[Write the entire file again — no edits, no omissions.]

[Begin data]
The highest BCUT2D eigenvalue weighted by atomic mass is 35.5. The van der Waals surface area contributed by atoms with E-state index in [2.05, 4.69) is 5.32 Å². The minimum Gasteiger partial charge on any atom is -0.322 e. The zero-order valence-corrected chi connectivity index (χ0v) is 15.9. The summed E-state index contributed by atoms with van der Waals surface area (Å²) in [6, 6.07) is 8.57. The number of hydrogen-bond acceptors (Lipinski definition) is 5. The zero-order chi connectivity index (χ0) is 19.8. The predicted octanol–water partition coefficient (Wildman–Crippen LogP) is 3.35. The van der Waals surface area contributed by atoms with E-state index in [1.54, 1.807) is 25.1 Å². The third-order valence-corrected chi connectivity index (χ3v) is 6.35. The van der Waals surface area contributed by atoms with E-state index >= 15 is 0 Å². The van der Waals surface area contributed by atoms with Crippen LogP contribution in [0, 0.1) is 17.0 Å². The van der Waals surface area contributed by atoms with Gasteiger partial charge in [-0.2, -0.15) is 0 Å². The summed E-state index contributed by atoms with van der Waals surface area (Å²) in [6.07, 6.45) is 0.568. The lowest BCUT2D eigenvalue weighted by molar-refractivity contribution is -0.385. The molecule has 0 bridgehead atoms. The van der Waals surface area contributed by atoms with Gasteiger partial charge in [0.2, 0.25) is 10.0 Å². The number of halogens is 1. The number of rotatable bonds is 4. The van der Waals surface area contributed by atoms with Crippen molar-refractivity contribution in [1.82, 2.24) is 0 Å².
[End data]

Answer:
The highest BCUT2D eigenvalue weighted by atomic mass is 35.5. The van der Waals surface area contributed by atoms with E-state index in [2.05, 4.69) is 5.32 Å². The minimum Gasteiger partial charge on any atom is -0.322 e. The zero-order valence-corrected chi connectivity index (χ0v) is 15.9. The summed E-state index contributed by atoms with van der Waals surface area (Å²) in [6, 6.07) is 8.57. The number of hydrogen-bond acceptors (Lipinski definition) is 5. The zero-order chi connectivity index (χ0) is 19.8. The predicted octanol–water partition coefficient (Wildman–Crippen LogP) is 3.35. The van der Waals surface area contributed by atoms with E-state index in [1.54, 1.807) is 25.1 Å². The third-order valence-corrected chi connectivity index (χ3v) is 6.35. The van der Waals surface area contributed by atoms with E-state index >= 15 is 0 Å². The van der Waals surface area contributed by atoms with Crippen LogP contribution in [0, 0.1) is 17.0 Å². The van der Waals surface area contributed by atoms with Gasteiger partial charge in [-0.2, -0.15) is 0 Å². The summed E-state index contributed by atoms with van der Waals surface area (Å²) in [6.07, 6.45) is 0.568. The lowest BCUT2D eigenvalue weighted by molar-refractivity contribution is -0.385. The molecule has 0 bridgehead atoms. The van der Waals surface area contributed by atoms with Gasteiger partial charge in [0.2, 0.25) is 10.0 Å². The number of halogens is 1. The number of rotatable bonds is 4. The van der Waals surface area contributed by atoms with Crippen molar-refractivity contribution in [1.82, 2.24) is 0 Å².